Basic Probability Paradox
This is actually a continuation of my frustrations with University assessment, masquerading as a mathematical paradox presentation. In actual fact I don't believe there is any paradox. Instead, I believe the University assessors are too interested in teaching people to regurgitate their gospel to worry about issues like the truth. Lets start with the problem description.
Two dice are rolled simultaneously. Given that one die shows a "4", what is the probability that the total on the uppermost faces of the two dice is "7"?
I maintain that the answer is 1 in 6, and yet in a recent quiz I answered 2 in 11, because I knew that's what the lecturer believed. Yep, I actually swallowed my stubbornness, played their game and took the marks. Not mind you, before spending sometime one on one with the lecturer discussing the issue. The only thing I got out of that discussion was that there would be no discussion on the issue. As for the rest of university, the answer is what the lecturer says it is.
Now let me describe the reasoning behind the answers. Firstly, the lecturer's answer of 2 in 11:
Justification of the lecturer's answer
In throwing two dice we have a sample space of 36 outcomes. If one of the dice is a 4, that sample space is restricted to these 11 outcomes (written as first dice-second dice): 1-4, 2-4, 3-4, 4-4, 5-4, 6-4, 4-1, 4-2, 4-3, 4-5, 4-6. If we count the number of those outcomes that have 7 as the total, we find two favourable outcomes (3-4 and 4-3), giving us the probability of 2 in 11. Simple eh? Wrong.
Paradox posed by lecturer's answer
Say I have the two dice in my hand, and I drop one of them (I don't know which one, whichever falls out first). What are the chances it is a 5? 1 in 6 of course. Okay, say I don't make a guess at the first die, but I am told it is a 4. If I then drop the second die, what are the chances it is a 3? Same as dropping any other dice - 1 in 6 of course! A crucial fact in probability theory is that the probability of an event is not effected by history. Rolling a "4" on a fair die has always happened 1 in 6 times, regardless of how many "4"'s (or any such things) have been rolled in the past.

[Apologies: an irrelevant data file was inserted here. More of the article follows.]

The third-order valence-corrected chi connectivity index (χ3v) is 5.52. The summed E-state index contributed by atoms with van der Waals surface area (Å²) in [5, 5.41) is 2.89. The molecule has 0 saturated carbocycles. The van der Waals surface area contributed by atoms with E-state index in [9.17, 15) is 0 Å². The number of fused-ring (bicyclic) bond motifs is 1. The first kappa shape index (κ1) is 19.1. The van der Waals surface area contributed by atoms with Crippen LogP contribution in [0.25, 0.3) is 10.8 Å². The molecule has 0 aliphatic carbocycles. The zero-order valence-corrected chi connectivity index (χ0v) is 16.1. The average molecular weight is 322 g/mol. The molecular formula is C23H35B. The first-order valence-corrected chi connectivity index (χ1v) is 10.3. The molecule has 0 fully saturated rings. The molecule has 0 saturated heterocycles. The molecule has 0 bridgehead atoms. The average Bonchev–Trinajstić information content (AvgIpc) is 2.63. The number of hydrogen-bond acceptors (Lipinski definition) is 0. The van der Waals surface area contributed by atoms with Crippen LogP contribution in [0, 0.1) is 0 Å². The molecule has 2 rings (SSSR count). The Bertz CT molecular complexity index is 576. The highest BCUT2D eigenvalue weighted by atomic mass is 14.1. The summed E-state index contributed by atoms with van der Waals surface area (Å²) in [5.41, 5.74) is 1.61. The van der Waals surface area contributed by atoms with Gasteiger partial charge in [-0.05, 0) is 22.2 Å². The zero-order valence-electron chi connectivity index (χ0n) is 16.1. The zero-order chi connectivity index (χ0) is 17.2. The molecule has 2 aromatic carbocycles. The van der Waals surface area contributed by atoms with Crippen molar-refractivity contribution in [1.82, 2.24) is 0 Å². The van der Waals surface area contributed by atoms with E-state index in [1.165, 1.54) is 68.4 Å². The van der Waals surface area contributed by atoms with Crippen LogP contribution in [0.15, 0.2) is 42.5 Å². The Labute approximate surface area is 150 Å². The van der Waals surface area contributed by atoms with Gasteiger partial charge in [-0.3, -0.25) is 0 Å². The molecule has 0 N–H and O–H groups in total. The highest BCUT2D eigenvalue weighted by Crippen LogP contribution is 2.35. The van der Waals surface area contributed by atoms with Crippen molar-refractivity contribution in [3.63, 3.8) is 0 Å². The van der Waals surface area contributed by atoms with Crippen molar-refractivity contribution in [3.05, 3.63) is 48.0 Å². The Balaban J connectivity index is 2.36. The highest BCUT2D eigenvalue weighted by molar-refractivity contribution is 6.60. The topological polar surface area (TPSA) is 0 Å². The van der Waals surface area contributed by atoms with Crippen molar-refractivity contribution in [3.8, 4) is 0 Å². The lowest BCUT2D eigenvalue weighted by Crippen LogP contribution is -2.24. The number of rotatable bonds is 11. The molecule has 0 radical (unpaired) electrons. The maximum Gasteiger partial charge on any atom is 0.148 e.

Okay, so lets look at the original question again. Two dice have been rolled. If I were to make a guess that the total of the two dice is 7, I would have a 1 in 6 chance of being right. I don't think there is any controversy here - there are 6 ways out of 36 that the total can be 7, which is equivalent to 1 in 6. Say just before making my guess, I'm given reliable information that one of the dice shows a "4". According to the lecturer, now that I have more information about the situation I can be more confident that the total is 7. That is, my odds of being right about the total being 7 has increased from 1 in 6 to 2 in 11.
Suppose for a moment that I was told one of the dice shows a "1". Again, according to the lecturer, my chances that the total will be 7 have increased to 2 in 11. What if I was told that one of the dice shows a "2". Still 2 in 11? What if I was told a "3", or a "5" or a "6". By the same logic, in each of these scenarios, armed with the information of what appears on one of the dice, I can bet my pretty pennies with extra confidence, because the chances that a total of 7 results have increased from 1 in 6 to 2 in 11. So knowing beforehand that a "1" appears, or a "2" or a "3" or a "4" or a "5" or a "6" appears to increase my chances of guessing the total of 7, compared to not knowing that a "1" or a "2" or a "3" or a "4" or a "5" or a "6" appears. Next time I'm rolling two dice then, all I need someone to do is let me know "there's a number from 1 to 6 appearing!" and my chances of guessing the 7 total are better. Couldn't I just tell myself that? Looks like a paradox doesn't it? Well it's only a paradox if you believe that the chances ever increased to 2 in 11. I maintain they did not. Rather than leave this proof as the contradiction already laid out (proofs by contradiction always leave me unsatisfied) I'll explain my reasoning as to why the chances of the 7 total are always 1 in 6.
Justification of my answer
Rolling two dice "simultaneously", as explicitly specified in the question, makes no difference to the dice then if they were rolled one after the other. Neither die knows the other one has been rolled. If I were to make a guess on the value of first die to stop rolling, I would have a 1 in 6 chance of getting it right. If I were to make a guess on the value of the second die to stop rolling, I would have a 1 in 6 chance of getting it right. As I mentioned before, the probabilities don't change over time nor due to events happening nearby. Say the first die to stop rolling is the green one and the second the blue one. If after the dice were rolled, I was told that the green one shows a 4, that doesn't change the fact that I have a 1 in 6 chance of guessing the value of the blue one. The dice are independent objects and their outcomes are determined completely without regard of each other.